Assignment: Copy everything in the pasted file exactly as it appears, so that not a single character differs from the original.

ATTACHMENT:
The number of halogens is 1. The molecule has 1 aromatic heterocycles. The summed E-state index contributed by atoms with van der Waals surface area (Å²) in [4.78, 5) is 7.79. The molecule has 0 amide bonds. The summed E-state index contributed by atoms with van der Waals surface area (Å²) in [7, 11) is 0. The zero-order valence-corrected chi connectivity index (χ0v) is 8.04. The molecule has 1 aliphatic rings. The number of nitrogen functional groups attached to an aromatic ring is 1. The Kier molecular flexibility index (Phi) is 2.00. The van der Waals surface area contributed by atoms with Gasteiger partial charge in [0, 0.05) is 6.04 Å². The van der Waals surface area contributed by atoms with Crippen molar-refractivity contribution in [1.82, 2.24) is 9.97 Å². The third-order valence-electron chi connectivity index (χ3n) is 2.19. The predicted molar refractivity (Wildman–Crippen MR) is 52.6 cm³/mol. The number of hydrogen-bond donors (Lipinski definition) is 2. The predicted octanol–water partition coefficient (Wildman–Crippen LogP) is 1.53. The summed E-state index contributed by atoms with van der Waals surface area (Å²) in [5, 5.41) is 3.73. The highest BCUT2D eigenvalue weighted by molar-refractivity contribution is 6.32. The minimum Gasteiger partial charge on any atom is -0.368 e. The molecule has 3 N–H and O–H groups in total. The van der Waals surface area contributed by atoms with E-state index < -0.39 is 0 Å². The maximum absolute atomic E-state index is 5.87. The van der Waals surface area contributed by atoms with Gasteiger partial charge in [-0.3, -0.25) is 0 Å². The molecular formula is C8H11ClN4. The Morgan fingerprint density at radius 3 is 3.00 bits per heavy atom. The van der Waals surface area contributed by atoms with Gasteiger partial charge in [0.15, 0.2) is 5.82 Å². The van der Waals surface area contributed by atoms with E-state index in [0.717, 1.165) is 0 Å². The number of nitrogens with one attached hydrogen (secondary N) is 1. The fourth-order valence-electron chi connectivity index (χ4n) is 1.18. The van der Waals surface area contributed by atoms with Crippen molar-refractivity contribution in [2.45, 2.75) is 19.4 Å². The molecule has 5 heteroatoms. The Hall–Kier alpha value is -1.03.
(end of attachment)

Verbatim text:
The number of halogens is 1. The molecule has 1 aromatic heterocycles. The summed E-state index contributed by atoms with van der Waals surface area (Å²) in [4.78, 5) is 7.79. The molecule has 0 amide bonds. The summed E-state index contributed by atoms with van der Waals surface area (Å²) in [7, 11) is 0. The zero-order valence-corrected chi connectivity index (χ0v) is 8.04. The molecule has 1 aliphatic rings. The number of nitrogen functional groups attached to an aromatic ring is 1. The Kier molecular flexibility index (Phi) is 2.00. The van der Waals surface area contributed by atoms with Gasteiger partial charge in [0, 0.05) is 6.04 Å². The van der Waals surface area contributed by atoms with Crippen molar-refractivity contribution in [1.82, 2.24) is 9.97 Å². The third-order valence-electron chi connectivity index (χ3n) is 2.19. The predicted molar refractivity (Wildman–Crippen MR) is 52.6 cm³/mol. The number of hydrogen-bond donors (Lipinski definition) is 2. The predicted octanol–water partition coefficient (Wildman–Crippen LogP) is 1.53. The summed E-state index contributed by atoms with van der Waals surface area (Å²) in [5, 5.41) is 3.73. The highest BCUT2D eigenvalue weighted by molar-refractivity contribution is 6.32. The minimum Gasteiger partial charge on any atom is -0.368 e. The molecule has 3 N–H and O–H groups in total. The van der Waals surface area contributed by atoms with E-state index < -0.39 is 0 Å². The maximum absolute atomic E-state index is 5.87. The van der Waals surface area contributed by atoms with Gasteiger partial charge in [-0.3, -0.25) is 0 Å². The molecular formula is C8H11ClN4. The Morgan fingerprint density at radius 3 is 3.00 bits per heavy atom. The van der Waals surface area contributed by atoms with Gasteiger partial charge in [0.15, 0.2) is 5.82 Å². The van der Waals surface area contributed by atoms with E-state index in [0.717, 1.165) is 0 Å². The number of nitrogens with one attached hydrogen (secondary N) is 1. The fourth-order valence-electron chi connectivity index (χ4n) is 1.18. The van der Waals surface area contributed by atoms with Crippen molar-refractivity contribution in [2.45, 2.75) is 19.4 Å². The molecule has 5 heteroatoms. The Hall–Kier alpha value is -1.03.